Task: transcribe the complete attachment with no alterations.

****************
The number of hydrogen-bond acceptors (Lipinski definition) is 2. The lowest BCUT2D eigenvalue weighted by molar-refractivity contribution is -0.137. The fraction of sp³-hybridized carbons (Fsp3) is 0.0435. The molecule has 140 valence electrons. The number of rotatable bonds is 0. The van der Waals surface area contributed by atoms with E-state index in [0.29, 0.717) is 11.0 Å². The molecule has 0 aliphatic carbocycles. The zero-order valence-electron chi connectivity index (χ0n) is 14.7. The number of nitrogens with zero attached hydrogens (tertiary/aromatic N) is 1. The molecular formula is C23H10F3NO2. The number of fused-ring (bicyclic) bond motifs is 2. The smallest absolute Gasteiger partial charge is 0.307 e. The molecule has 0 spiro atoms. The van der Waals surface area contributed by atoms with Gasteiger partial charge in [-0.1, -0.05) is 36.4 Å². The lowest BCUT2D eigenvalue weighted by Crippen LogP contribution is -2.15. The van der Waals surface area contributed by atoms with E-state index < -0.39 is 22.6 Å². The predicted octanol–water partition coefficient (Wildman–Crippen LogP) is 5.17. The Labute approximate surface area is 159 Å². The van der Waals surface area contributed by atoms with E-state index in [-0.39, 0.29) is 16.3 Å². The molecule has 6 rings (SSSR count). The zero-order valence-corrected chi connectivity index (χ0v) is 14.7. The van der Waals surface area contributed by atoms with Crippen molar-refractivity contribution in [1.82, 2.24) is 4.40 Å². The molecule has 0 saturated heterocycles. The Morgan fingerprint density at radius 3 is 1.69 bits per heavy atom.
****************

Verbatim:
The number of hydrogen-bond acceptors (Lipinski definition) is 2. The lowest BCUT2D eigenvalue weighted by molar-refractivity contribution is -0.137. The fraction of sp³-hybridized carbons (Fsp3) is 0.0435. The molecule has 140 valence electrons. The number of rotatable bonds is 0. The van der Waals surface area contributed by atoms with E-state index in [0.29, 0.717) is 11.0 Å². The molecule has 0 aliphatic carbocycles. The zero-order valence-electron chi connectivity index (χ0n) is 14.7. The number of nitrogens with zero attached hydrogens (tertiary/aromatic N) is 1. The molecular formula is C23H10F3NO2. The number of fused-ring (bicyclic) bond motifs is 2. The smallest absolute Gasteiger partial charge is 0.307 e. The molecule has 0 spiro atoms. The van der Waals surface area contributed by atoms with Gasteiger partial charge in [-0.1, -0.05) is 36.4 Å². The lowest BCUT2D eigenvalue weighted by Crippen LogP contribution is -2.15. The van der Waals surface area contributed by atoms with E-state index < -0.39 is 22.6 Å². The predicted octanol–water partition coefficient (Wildman–Crippen LogP) is 5.17. The Labute approximate surface area is 159 Å². The van der Waals surface area contributed by atoms with E-state index in [-0.39, 0.29) is 16.3 Å². The molecule has 6 rings (SSSR count). The zero-order valence-corrected chi connectivity index (χ0v) is 14.7. The van der Waals surface area contributed by atoms with Crippen molar-refractivity contribution in [1.82, 2.24) is 4.40 Å². The molecule has 0 saturated heterocycles. The Morgan fingerprint density at radius 3 is 1.69 bits per heavy atom.